1. I understand your point, but you’re talking about something that does not yet exist (a SIM-less solution that is protable), and even with Apple’s newfound clout, will likely not change anytime soon.

        Currently, in America, we have the GSM concept with SIM, and CDMA, without SIM. If you have a SIM, you just move your card to a different phone and you’re all set. With CDMA, you call your carrier (or go online), read an almost indecipherable 15-digit number from behind the battery compartment of your new phone (needing a microscope for such task, as it is printed in 4pt-size), give them your personal information and, assuming both of you have a decent command of spoken English, you eventually activate the new phone and de-activate the old one.

        Moving a SIM from an old to a new phone can be done by an illiterate person with no command of English (not that this is relevant to much of American population).

        Regrettably, American GSM carriers (AT&T and T-Mobile) make this process needlessly complicated. Rather than letting you move your SIM from your old to your new phone, they still insist on selling you that new phone with a new SIM card, forcing you to call them and have them port your number from one SIM to the other. This is just absurd and makes no sense, but this is how it is generally done (if you’re on two-year contract).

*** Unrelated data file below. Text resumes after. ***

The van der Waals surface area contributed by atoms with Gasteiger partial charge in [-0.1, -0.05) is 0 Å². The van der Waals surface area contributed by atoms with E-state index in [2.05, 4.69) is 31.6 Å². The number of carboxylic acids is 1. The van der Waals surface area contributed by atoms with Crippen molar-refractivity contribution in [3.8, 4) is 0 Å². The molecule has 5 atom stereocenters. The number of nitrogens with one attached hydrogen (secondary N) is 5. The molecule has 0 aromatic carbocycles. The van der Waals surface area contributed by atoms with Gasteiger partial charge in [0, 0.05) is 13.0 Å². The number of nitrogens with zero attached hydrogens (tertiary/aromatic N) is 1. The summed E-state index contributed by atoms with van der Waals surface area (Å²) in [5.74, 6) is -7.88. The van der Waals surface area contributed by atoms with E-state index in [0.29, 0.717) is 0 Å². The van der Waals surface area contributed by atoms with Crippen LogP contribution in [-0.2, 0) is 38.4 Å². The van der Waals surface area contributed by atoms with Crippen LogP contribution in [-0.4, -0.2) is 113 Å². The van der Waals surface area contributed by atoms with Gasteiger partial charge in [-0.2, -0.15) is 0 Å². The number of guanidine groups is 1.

2. “I can’t possibly understand why would a consumer be against a SIM card, and why would it mean so much for a carrier.”

    I’m no Rube, but I thought US carriers somehow used SIM cards for carrier lock, though the concept of “how” never really made sense to me. If not, how does carrier lock work?

    I thought Apple wanted to eliminate SIM cards to eventually create a true world phone that is a more versatile roaming phone that would be carrier agnostic, capturing signals (and billable minutes) from any nearest tower.